In mid-September 2014 in Liberia, cases of Ebola started to drop significantly. It’s unclear why, but the authors note that around that time, a community-wide approach to stopping the spread of Ebola was taken in Liberia.

Earlier this month the Centers for Disease Control and Prevention (CDC) published a report on how it controlled the final cluster, and noted that the response included community-based approaches. And in a report on how Liberia got to zero cases, the WHO writes:

One of the first signs that the outbreak might be turned around appeared in September 2014, when cases in Lofa county, Ebola’s initial epicentre, began to decline after a peak of more than 150 cases a week in mid-August. Epidemiologists would later link that decline to a package of interventions, with community engagement playing a critical role.

In Lofa, staff from the WHO country office moved from village to village, challenging chiefs and religious leaders to take charge of the response. Community task forces were formed to create house-to-house awareness, report suspected cases, call health teams for support, and conduct contact tracing.

“I don’t know how difficult it would have been to implement it earlier,” says Bar-Yam. “Everyone kept saying, ‘Contact tracing is the tried-and-true right way to do this.'” Indeed, since contact tracing has been shown in numerous outbreaks in the past to be effective means of disease containment, that was the de facto strategy in west Africa during this Ebola outbreak.

This study alone cannot prove that health authorities and volunteers were misguided in their use of contact tracing.

Is It Either/Or?

The CDC declined to comment about the paper specifically, but spoke to TIME about the agency’s use of contact tracing and community monitoring. “When you are able to understand the connections [between people], while imperfect, you understand who is most likely to be infected and you are able to follow them,” says Jonathan Yoder, an epidemiologist with the CDC who responded to the Ebola outbreak in West Africa. “At the end, it was really important that nothing was missed. One contact can start a whole other outbreak. I don’t know that it’s one or the other. I think the approach of engaging communities is really important.”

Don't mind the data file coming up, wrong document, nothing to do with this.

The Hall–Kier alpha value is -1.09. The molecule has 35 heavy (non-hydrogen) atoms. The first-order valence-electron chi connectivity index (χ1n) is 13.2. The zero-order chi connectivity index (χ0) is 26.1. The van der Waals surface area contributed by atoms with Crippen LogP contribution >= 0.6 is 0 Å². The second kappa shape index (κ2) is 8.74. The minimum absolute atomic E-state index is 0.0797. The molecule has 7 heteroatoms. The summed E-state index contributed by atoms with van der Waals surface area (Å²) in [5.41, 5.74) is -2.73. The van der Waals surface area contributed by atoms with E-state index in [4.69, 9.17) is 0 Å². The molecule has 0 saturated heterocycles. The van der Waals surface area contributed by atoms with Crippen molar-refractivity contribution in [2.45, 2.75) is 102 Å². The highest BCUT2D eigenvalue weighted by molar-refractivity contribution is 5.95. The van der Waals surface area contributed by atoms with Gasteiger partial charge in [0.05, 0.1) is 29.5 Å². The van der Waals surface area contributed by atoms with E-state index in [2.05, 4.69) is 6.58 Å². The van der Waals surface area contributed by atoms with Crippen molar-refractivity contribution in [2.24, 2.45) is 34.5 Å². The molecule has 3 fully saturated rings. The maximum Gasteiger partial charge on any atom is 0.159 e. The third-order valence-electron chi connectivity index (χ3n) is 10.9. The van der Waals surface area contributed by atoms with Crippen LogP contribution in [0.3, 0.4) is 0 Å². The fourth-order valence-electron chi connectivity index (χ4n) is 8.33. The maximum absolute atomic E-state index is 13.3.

Bar-Yam says his work shows that there is an alternative approach to contact tracing alone, and that it appears to work—possibly more quickly than contact tracing, if done early enough.

The paper also underlines the importance of being nimble when it comes to dealing with outbreaks of infectious diseases like Ebola. “Everyone thinks in terms of statistics of prior events. Everyone looks at prior history and says ‘What are we going to be able to expect in the future based on what happened in the past?’” says Bar-Yam.

TIME global health

Man Dies of Rare Lassa Fever in New Jersey

He had recently returned from traveling in Liberia

A man died of a rare African virus in New Jersey Monday after recently returning from Liberia, officials confirmed.

The man died of Lassa fever, a virus that causes hemorrhagic symptoms but is very different from Ebola, the Centers for Disease Control and Prevention said. Lassa fever is only fatal for 1% of those who are infected, while Ebola can be fatal for 70% of those infected without treatment. Lassa fever is also much harder to spread from person to person (it’s usually picked up from rodent droppings). About 100,000 to 300,000 Lassa fever cases are reported in West Africa every year, resulting in about 5,000 deaths.

The man with Lassa fever had arrived at JFK airport from Liberia on May 17, and went to a hospital the following day complaining of fever, sore throat and tiredness, officials said. At that time, he did not say he had been traveling in West Africa, and he was sent home the same day. On May 21 his symptoms worsened and he returned to the hospital, at which point he was transferred to a facility equipped to deal with viral hemorrhagic fevers. The patient was in “appropriate isolation” when he died Monday evening. The CDC is working to compile a list of people who may have encountered the patient while he was sick, and they are monitoring close contacts for 21 days to see if they develop the virus.

TIME ebola

WHO Vows Reform After Ebola Outbreak Mistakes

The agency is establishing a $100 million contingency fund

The World Health Organization (WHO) is implementing “fundamental changes”—including a establishing a $100 million contingency fund—after the poor response to the Ebola outbreak in West Africa.